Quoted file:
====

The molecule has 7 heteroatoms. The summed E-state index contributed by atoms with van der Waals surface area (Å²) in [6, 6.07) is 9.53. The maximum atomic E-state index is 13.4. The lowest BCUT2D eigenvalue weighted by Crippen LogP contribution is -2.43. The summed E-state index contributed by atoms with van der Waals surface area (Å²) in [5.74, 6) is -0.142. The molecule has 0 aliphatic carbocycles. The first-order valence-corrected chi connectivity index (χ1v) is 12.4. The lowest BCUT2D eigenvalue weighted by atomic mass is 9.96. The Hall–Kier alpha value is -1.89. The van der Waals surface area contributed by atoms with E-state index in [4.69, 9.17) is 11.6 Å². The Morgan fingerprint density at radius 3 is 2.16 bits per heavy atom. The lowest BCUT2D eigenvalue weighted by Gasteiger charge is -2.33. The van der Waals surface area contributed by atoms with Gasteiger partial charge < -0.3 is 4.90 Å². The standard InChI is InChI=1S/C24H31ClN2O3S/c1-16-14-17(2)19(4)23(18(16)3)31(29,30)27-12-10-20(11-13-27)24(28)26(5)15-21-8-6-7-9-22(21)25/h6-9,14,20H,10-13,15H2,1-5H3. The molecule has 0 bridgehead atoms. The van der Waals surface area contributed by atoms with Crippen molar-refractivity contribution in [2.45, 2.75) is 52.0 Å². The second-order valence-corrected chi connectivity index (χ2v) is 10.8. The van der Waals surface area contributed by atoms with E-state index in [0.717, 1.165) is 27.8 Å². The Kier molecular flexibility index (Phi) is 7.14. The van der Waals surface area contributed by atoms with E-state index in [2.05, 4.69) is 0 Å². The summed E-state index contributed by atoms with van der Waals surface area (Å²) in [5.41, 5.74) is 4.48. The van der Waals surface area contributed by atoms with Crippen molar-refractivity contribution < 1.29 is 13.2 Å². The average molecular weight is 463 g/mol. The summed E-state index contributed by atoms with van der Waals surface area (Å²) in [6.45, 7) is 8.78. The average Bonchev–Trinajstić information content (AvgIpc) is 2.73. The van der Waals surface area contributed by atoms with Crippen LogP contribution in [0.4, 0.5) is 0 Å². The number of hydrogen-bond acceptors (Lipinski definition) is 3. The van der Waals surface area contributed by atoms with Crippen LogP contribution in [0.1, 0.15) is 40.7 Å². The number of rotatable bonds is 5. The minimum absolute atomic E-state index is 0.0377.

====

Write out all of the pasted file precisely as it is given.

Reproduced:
The molecule has 7 heteroatoms. The summed E-state index contributed by atoms with van der Waals surface area (Å²) in [6, 6.07) is 9.53. The maximum atomic E-state index is 13.4. The lowest BCUT2D eigenvalue weighted by Crippen LogP contribution is -2.43. The summed E-state index contributed by atoms with van der Waals surface area (Å²) in [5.74, 6) is -0.142. The molecule has 0 aliphatic carbocycles. The first-order valence-corrected chi connectivity index (χ1v) is 12.4. The lowest BCUT2D eigenvalue weighted by atomic mass is 9.96. The Hall–Kier alpha value is -1.89. The van der Waals surface area contributed by atoms with E-state index in [4.69, 9.17) is 11.6 Å². The Morgan fingerprint density at radius 3 is 2.16 bits per heavy atom. The lowest BCUT2D eigenvalue weighted by Gasteiger charge is -2.33. The van der Waals surface area contributed by atoms with Gasteiger partial charge < -0.3 is 4.90 Å². The standard InChI is InChI=1S/C24H31ClN2O3S/c1-16-14-17(2)19(4)23(18(16)3)31(29,30)27-12-10-20(11-13-27)24(28)26(5)15-21-8-6-7-9-22(21)25/h6-9,14,20H,10-13,15H2,1-5H3. The molecule has 0 bridgehead atoms. The van der Waals surface area contributed by atoms with Crippen molar-refractivity contribution in [2.45, 2.75) is 52.0 Å². The second-order valence-corrected chi connectivity index (χ2v) is 10.8. The van der Waals surface area contributed by atoms with E-state index in [0.717, 1.165) is 27.8 Å². The Kier molecular flexibility index (Phi) is 7.14. The van der Waals surface area contributed by atoms with E-state index in [2.05, 4.69) is 0 Å². The summed E-state index contributed by atoms with van der Waals surface area (Å²) in [5.41, 5.74) is 4.48. The van der Waals surface area contributed by atoms with Crippen molar-refractivity contribution < 1.29 is 13.2 Å². The average molecular weight is 463 g/mol. The summed E-state index contributed by atoms with van der Waals surface area (Å²) in [6.45, 7) is 8.78. The average Bonchev–Trinajstić information content (AvgIpc) is 2.73. The van der Waals surface area contributed by atoms with Crippen LogP contribution in [0.4, 0.5) is 0 Å². The number of hydrogen-bond acceptors (Lipinski definition) is 3. The van der Waals surface area contributed by atoms with Crippen LogP contribution in [0.1, 0.15) is 40.7 Å². The number of rotatable bonds is 5. The minimum absolute atomic E-state index is 0.0377.